Don't let the name fool you - while the John Jenkins Smalltown Revival might have "small" in its name, the group's sound is anything but.
Using everything from guitar, harmonica and piano to organ, bass guitar, drums and, of course, vocals, the band from Gibsons utilizes a wide range of instruments to produce a sound that's as well-received in big cities like Vancouver as the not-so-big places like Revelstoke.
"We get a similar reception whether it's a big city or a small town," said Jenkins by phone from Gibsons during a band rehearsal. "It doesn't feel different for us either, going to a big city or a small town, so long a we're playing."
As for the Revival's sound, Jenkins said the band's influence comes from a wide variety of styles that all make their way into the set list at some point during a performance.
"(Our sound) is kind of a mix of a lot of styles," said Jenkins. " It has a bit of a mixtape kind of sound - we've got some funk, a reggae tune, some lounge-y stuff and then a couple more folk songs. So our live show is kind of a mix."
According to Jenkins, when it comes to live shows, it's all about build up, so the band usually starts with some of the more mellow stuff and works its way up to the faster, danceable stuff.
Despite taking a lot of influences from so many genres, the core of the band's sound remains a decent mix of roots and folk - something Jenkins said is still going strong in Canada, despite the current popularity of electronic music.
"There are still a lot of different Canadian artists coming out and doing well with it (folk music), it seems," said Jenkins. "The Canadian folk festivals across the country are a big thing and there are a lot of smaller festivals with a blend of styles."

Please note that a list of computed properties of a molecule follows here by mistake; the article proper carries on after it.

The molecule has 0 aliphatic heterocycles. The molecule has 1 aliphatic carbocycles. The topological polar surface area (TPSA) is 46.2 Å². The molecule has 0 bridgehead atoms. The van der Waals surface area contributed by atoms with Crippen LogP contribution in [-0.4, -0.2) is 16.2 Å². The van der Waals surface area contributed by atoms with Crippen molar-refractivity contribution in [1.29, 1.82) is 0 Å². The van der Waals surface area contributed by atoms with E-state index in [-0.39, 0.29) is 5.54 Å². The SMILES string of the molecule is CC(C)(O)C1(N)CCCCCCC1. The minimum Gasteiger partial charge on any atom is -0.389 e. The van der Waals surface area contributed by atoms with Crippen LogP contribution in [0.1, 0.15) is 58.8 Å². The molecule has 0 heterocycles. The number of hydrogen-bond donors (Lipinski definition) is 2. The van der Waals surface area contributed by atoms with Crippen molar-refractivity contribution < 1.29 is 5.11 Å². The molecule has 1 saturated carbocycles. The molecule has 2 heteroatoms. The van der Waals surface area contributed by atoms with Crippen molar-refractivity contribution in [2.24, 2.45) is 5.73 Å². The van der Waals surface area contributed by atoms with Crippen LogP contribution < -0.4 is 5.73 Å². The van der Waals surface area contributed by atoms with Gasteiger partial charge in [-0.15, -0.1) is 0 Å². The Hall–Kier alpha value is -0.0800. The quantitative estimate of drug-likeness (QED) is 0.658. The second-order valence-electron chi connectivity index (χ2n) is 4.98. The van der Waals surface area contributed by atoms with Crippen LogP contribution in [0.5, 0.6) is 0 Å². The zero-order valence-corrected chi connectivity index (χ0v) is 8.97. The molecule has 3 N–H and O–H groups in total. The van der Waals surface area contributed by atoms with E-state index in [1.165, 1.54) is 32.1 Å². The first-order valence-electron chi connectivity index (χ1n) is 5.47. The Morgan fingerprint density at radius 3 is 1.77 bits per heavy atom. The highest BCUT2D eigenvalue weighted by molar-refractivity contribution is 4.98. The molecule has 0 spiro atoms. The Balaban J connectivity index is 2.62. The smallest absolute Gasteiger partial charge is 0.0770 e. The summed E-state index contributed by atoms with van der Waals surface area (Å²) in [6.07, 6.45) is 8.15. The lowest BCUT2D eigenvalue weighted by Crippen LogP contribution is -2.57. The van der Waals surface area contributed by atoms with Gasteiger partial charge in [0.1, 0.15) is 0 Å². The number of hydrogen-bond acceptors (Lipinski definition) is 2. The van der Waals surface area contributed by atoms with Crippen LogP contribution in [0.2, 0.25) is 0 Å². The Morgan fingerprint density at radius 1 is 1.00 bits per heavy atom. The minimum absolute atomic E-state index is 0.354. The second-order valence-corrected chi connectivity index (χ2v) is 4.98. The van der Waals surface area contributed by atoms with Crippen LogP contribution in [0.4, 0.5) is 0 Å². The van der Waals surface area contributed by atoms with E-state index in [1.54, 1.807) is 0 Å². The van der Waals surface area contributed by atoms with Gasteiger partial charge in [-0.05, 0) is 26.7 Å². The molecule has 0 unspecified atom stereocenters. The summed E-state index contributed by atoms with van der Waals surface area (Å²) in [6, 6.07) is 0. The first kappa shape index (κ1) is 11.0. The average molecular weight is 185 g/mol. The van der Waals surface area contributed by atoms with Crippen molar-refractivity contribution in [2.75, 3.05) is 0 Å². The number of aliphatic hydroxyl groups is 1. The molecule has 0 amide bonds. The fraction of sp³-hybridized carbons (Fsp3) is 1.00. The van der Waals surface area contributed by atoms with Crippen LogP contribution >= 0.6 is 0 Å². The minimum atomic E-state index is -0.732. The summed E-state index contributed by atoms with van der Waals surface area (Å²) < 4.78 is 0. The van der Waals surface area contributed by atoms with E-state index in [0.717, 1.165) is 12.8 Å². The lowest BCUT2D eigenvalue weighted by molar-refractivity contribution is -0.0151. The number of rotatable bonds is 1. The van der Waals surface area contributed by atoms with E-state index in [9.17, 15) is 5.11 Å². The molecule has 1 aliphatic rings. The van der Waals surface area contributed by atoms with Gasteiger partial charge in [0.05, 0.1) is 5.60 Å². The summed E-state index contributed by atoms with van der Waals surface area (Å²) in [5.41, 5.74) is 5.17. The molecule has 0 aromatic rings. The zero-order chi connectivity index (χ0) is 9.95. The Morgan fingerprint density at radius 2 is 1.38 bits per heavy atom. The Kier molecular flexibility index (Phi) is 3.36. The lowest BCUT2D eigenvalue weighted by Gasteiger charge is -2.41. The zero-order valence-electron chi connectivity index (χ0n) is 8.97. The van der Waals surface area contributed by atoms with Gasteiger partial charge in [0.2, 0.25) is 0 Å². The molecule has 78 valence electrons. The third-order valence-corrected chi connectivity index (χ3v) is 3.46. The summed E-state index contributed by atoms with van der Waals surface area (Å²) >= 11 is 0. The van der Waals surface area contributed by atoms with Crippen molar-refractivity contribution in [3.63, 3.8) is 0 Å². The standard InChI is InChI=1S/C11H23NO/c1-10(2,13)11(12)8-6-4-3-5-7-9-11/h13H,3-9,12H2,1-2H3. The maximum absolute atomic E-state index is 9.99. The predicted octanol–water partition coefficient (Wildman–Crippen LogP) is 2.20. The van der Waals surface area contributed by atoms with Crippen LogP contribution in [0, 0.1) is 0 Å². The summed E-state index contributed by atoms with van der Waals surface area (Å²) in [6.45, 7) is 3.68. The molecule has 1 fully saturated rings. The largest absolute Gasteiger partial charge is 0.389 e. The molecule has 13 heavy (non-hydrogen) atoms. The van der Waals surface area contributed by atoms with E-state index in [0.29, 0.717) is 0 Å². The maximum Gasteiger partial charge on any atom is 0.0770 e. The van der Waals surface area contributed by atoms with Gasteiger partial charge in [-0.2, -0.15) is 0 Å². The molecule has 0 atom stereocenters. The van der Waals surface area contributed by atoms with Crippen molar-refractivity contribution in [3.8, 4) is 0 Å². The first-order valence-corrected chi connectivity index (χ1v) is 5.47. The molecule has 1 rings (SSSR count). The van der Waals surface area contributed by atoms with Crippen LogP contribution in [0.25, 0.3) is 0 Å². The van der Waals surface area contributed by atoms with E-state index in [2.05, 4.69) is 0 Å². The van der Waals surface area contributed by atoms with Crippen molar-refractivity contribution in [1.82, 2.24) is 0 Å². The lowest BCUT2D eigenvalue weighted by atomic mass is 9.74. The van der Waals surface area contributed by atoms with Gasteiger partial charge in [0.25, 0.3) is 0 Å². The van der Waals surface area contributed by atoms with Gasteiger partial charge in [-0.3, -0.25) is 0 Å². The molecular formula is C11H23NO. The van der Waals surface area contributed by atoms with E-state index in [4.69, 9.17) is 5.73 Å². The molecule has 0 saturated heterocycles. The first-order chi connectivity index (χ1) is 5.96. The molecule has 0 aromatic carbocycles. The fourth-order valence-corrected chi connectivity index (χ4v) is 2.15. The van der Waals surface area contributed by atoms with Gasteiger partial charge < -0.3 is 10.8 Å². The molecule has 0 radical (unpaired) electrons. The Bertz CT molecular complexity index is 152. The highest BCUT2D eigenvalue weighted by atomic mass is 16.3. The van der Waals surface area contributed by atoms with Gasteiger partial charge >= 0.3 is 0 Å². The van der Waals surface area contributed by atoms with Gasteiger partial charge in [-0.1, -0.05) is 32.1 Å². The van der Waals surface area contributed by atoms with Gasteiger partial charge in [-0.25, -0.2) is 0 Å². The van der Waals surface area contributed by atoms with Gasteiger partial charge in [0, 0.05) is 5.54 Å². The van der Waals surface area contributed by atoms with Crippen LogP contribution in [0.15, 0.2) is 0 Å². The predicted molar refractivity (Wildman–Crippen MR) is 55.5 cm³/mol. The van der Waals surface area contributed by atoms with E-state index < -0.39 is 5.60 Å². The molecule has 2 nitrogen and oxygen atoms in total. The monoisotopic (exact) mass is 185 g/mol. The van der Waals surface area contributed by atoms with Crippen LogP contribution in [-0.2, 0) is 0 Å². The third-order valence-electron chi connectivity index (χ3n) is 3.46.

As for the influence of popular music on the Revival's sound, Jenkins said the band isn't too concerned with trying to fit in with what's considered mainstream at the moment.
"I don't listen to a lot of popular radio. I keep my listening more in tune with CBC and college radio and stuff like that," said Jenkins. "It seems like there's a huge gap between the two, I guess, and that translates into my own listening as well."
When asked about his thoughts on where music industry is headed and what that might mean for folk and roots players like those in the Smalltown Revival, Jenkins said there will always be a demand for the band's type of music, regardless of what's popular.
"I guess it just depends on how many people are playing music and not electronic music," said Jenkins. "I don't think it will affect us drastically. We'll keep doing what we're doing and that's all we can do I guess."
The John Jenkins Smalltown Revival plays the Pemberton Hotel Friday (Oct. 14) at 9 p.m. and tickets are $15. The group is also set to play the Brackendale Art Gallery on Sunday (Oct. 16) at 8 p.m.